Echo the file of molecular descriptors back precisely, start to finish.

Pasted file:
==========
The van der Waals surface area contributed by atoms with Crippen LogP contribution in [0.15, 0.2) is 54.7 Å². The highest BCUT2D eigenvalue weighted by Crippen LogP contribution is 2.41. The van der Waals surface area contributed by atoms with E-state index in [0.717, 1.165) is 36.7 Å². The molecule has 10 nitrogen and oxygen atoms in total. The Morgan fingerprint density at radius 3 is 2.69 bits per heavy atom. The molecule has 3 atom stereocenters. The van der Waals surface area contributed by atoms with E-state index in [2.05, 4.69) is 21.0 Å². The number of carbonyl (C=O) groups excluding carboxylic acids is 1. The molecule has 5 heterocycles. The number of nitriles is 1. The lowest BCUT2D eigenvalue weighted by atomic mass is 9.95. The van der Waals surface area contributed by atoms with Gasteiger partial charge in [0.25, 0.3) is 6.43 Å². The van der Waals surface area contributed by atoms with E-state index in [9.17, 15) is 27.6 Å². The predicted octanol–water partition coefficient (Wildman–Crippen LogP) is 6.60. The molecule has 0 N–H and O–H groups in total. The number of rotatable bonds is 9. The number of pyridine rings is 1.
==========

The van der Waals surface area contributed by atoms with Crippen LogP contribution in [0.15, 0.2) is 54.7 Å². The highest BCUT2D eigenvalue weighted by Crippen LogP contribution is 2.41. The van der Waals surface area contributed by atoms with E-state index in [0.717, 1.165) is 36.7 Å². The molecule has 10 nitrogen and oxygen atoms in total. The Morgan fingerprint density at radius 3 is 2.69 bits per heavy atom. The molecule has 3 atom stereocenters. The van der Waals surface area contributed by atoms with E-state index in [2.05, 4.69) is 21.0 Å². The number of carbonyl (C=O) groups excluding carboxylic acids is 1. The molecule has 5 heterocycles. The number of nitriles is 1. The lowest BCUT2D eigenvalue weighted by atomic mass is 9.95. The van der Waals surface area contributed by atoms with Gasteiger partial charge in [0.25, 0.3) is 6.43 Å². The van der Waals surface area contributed by atoms with E-state index in [9.17, 15) is 27.6 Å². The predicted octanol–water partition coefficient (Wildman–Crippen LogP) is 6.60. The molecule has 0 N–H and O–H groups in total. The number of rotatable bonds is 9. The number of pyridine rings is 1.